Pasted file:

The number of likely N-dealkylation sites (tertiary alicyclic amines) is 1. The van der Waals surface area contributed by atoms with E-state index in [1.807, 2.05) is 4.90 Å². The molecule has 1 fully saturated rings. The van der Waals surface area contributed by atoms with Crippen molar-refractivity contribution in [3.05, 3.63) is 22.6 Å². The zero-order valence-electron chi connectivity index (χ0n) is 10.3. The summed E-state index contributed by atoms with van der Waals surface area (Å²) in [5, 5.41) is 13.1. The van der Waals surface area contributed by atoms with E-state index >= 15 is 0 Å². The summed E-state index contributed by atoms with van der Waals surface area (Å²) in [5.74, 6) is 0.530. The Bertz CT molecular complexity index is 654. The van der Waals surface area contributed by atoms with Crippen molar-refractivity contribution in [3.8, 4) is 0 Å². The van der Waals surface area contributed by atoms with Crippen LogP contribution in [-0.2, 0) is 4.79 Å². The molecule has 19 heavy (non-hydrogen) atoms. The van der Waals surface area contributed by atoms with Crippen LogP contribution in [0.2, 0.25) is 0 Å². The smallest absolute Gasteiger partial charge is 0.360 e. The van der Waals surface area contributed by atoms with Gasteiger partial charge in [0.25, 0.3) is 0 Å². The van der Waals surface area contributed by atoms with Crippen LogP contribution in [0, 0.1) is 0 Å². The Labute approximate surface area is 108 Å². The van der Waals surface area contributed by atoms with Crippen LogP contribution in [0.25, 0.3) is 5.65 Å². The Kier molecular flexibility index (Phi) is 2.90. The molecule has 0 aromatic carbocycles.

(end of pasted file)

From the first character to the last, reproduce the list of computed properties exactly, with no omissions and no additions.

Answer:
The number of likely N-dealkylation sites (tertiary alicyclic amines) is 1. The van der Waals surface area contributed by atoms with E-state index in [1.807, 2.05) is 4.90 Å². The molecule has 1 fully saturated rings. The van der Waals surface area contributed by atoms with Crippen molar-refractivity contribution in [3.05, 3.63) is 22.6 Å². The zero-order valence-electron chi connectivity index (χ0n) is 10.3. The summed E-state index contributed by atoms with van der Waals surface area (Å²) in [5, 5.41) is 13.1. The van der Waals surface area contributed by atoms with E-state index >= 15 is 0 Å². The summed E-state index contributed by atoms with van der Waals surface area (Å²) in [5.74, 6) is 0.530. The Bertz CT molecular complexity index is 654. The van der Waals surface area contributed by atoms with Crippen molar-refractivity contribution in [3.8, 4) is 0 Å². The van der Waals surface area contributed by atoms with Crippen LogP contribution in [-0.2, 0) is 4.79 Å². The molecule has 19 heavy (non-hydrogen) atoms. The van der Waals surface area contributed by atoms with Crippen LogP contribution in [0.2, 0.25) is 0 Å². The smallest absolute Gasteiger partial charge is 0.360 e. The van der Waals surface area contributed by atoms with Gasteiger partial charge in [0.25, 0.3) is 0 Å². The van der Waals surface area contributed by atoms with Crippen LogP contribution in [0, 0.1) is 0 Å². The Labute approximate surface area is 108 Å². The van der Waals surface area contributed by atoms with Crippen LogP contribution in [0.25, 0.3) is 5.65 Å². The Kier molecular flexibility index (Phi) is 2.90. The molecule has 0 aromatic carbocycles.